This spring has been an odd season for Michigan. April was the second most active tornado season on record, with Michigan experiencing its first-ever tornado emergency, a rare declaration of an exceedingly dangerous tornado in the area. Michigan has never been known for its tornadoes, but this year we've already had 8 tornadoes when we usually average 15 the entire year.


Is that because Michigan is slowly becoming part of Tornado Alley? A new study found that Tornado Alley is moving, and Michigan's tornado odds have also changed.


Tornado Alley As We Know It

Since I was a kid with a slight obsession with watching Stormchasers on Discovery Channel, I've known that the places to avoid if you don't want to risk getting carried away in a tornado have been Texas, Oklahoma, Kansas, and Nebraska. Since 1950, Central America has been dubbed "Tornado Alley", but now a new study has found things are moving east.



America's New Tornado Alley

A study by Timothy Coleman, Richard Thompson, and Gregory Forbes has found that tornado activity is shifting from the long-established "Tornado Alley" to a more eastern front, with the tornado hot zone now moving toward the Tennesse Valley and Deep South.


Why this is concerning to Michigan is because of two important factors mentioned in the study:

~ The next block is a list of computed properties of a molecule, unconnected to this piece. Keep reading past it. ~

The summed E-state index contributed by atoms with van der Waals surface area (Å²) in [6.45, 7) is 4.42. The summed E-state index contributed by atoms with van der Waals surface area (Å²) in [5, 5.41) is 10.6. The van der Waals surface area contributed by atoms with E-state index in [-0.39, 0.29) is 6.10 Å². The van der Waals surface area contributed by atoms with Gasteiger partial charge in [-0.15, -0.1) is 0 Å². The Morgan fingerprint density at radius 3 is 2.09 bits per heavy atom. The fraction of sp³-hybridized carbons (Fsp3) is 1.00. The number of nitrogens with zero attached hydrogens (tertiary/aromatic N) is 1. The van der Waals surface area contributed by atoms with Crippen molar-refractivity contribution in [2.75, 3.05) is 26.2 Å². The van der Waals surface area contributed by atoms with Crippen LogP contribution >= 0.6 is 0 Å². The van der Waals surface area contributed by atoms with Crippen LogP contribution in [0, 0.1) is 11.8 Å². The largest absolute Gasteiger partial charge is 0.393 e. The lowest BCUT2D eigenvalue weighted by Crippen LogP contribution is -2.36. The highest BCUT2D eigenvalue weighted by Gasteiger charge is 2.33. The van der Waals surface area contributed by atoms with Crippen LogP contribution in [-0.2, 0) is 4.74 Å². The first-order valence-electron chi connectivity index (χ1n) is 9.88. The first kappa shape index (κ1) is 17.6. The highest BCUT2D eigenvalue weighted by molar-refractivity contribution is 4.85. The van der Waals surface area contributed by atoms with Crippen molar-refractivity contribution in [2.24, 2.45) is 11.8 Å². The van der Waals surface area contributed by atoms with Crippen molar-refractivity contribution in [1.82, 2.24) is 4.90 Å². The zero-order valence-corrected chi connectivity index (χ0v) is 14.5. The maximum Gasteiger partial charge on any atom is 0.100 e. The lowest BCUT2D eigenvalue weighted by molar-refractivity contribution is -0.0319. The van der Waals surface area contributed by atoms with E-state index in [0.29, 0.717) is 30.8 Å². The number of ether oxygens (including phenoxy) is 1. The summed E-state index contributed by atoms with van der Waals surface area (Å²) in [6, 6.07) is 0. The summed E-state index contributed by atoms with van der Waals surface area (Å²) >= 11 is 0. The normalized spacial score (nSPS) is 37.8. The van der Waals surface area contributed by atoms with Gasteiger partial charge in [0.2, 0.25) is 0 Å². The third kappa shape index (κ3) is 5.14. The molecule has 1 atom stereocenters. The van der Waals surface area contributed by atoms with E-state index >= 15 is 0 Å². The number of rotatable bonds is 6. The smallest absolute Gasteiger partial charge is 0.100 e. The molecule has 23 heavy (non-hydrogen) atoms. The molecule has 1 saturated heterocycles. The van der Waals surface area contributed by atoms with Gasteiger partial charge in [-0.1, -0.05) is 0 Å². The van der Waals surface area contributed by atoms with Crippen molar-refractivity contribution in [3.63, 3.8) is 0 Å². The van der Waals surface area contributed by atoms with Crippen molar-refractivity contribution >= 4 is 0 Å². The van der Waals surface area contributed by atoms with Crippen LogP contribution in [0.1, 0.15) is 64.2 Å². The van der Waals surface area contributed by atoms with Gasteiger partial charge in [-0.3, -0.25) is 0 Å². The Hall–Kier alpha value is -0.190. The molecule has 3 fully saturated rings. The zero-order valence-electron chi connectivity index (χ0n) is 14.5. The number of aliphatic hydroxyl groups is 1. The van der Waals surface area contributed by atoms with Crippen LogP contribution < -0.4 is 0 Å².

1. Path lengths, or the distance a tornado travels on the ground, have increased in the Midwest. Considering we had a tornado travel 12 miles already this year, tornadoes staying on the ground longer causing more destruction doesn't bode well for us.
  2. The other worrisome takeaway for Michigan is the prevalence of cool-season tornadoes from November to March. Tornadoes typically happen during the summer. We all know how long it stays cold here, so if we don't get the reprieve that winter usually brings...yikes.


Scientists still aren't sure what is causing this trend change, but the numbers don't lie. While there is some discourse about the findings of this study, there is generally good support for this study. Either way, places known for getting tornadoes will still get tornadoes wherever the "alley" is so it's important to stay vigilant.

Tornado Damage in Southwest Michigan on May 7th, 2024

2024 Michigan County By County Tornado Risk Projections

Roof Gnome, using FEMA data and analyzing nearly 950 counties throughout the United States at moderate to high risk for tornados, was able to rank 34 Michigan counties for storm risks in 2024 and projected financial impact. Here's a county-by-county look at Michigan's Tornano Vulnerability.

Gallery Credit: Scott Clow

More From 97.9 WGRD